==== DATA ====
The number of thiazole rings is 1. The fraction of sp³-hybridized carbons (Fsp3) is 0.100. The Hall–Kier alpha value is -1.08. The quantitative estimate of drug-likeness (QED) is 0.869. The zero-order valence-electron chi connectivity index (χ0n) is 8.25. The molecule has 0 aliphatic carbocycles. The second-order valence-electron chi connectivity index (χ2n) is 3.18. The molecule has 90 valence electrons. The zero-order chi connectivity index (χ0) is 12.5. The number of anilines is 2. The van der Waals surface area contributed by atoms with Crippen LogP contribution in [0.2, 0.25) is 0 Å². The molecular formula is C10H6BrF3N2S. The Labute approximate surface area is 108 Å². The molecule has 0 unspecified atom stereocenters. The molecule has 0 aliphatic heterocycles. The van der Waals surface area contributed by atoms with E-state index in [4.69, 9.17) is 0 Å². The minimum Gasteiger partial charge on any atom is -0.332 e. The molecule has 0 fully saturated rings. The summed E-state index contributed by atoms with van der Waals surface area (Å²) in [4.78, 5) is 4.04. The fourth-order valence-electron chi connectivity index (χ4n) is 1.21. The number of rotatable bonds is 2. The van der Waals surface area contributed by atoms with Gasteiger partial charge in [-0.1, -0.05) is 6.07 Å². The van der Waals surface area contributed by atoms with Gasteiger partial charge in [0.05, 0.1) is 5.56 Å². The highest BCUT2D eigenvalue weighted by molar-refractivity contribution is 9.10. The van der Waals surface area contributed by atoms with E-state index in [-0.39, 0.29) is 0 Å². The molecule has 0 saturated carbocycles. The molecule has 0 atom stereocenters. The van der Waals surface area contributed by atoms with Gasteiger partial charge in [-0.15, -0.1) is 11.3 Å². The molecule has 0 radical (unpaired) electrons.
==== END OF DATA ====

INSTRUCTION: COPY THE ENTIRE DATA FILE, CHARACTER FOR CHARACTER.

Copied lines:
The number of thiazole rings is 1. The fraction of sp³-hybridized carbons (Fsp3) is 0.100. The Hall–Kier alpha value is -1.08. The quantitative estimate of drug-likeness (QED) is 0.869. The zero-order valence-electron chi connectivity index (χ0n) is 8.25. The molecule has 0 aliphatic carbocycles. The second-order valence-electron chi connectivity index (χ2n) is 3.18. The molecule has 90 valence electrons. The zero-order chi connectivity index (χ0) is 12.5. The number of anilines is 2. The van der Waals surface area contributed by atoms with Crippen LogP contribution in [0.2, 0.25) is 0 Å². The molecular formula is C10H6BrF3N2S. The Labute approximate surface area is 108 Å². The molecule has 0 unspecified atom stereocenters. The molecule has 0 aliphatic heterocycles. The van der Waals surface area contributed by atoms with E-state index in [4.69, 9.17) is 0 Å². The minimum Gasteiger partial charge on any atom is -0.332 e. The molecule has 0 fully saturated rings. The summed E-state index contributed by atoms with van der Waals surface area (Å²) in [4.78, 5) is 4.04. The fourth-order valence-electron chi connectivity index (χ4n) is 1.21. The number of rotatable bonds is 2. The van der Waals surface area contributed by atoms with Gasteiger partial charge in [-0.1, -0.05) is 6.07 Å². The van der Waals surface area contributed by atoms with Gasteiger partial charge in [0.05, 0.1) is 5.56 Å². The highest BCUT2D eigenvalue weighted by molar-refractivity contribution is 9.10. The van der Waals surface area contributed by atoms with E-state index in [-0.39, 0.29) is 0 Å². The molecule has 0 saturated carbocycles. The molecule has 0 atom stereocenters. The van der Waals surface area contributed by atoms with Gasteiger partial charge in [-0.15, -0.1) is 11.3 Å². The molecule has 0 radical (unpaired) electrons.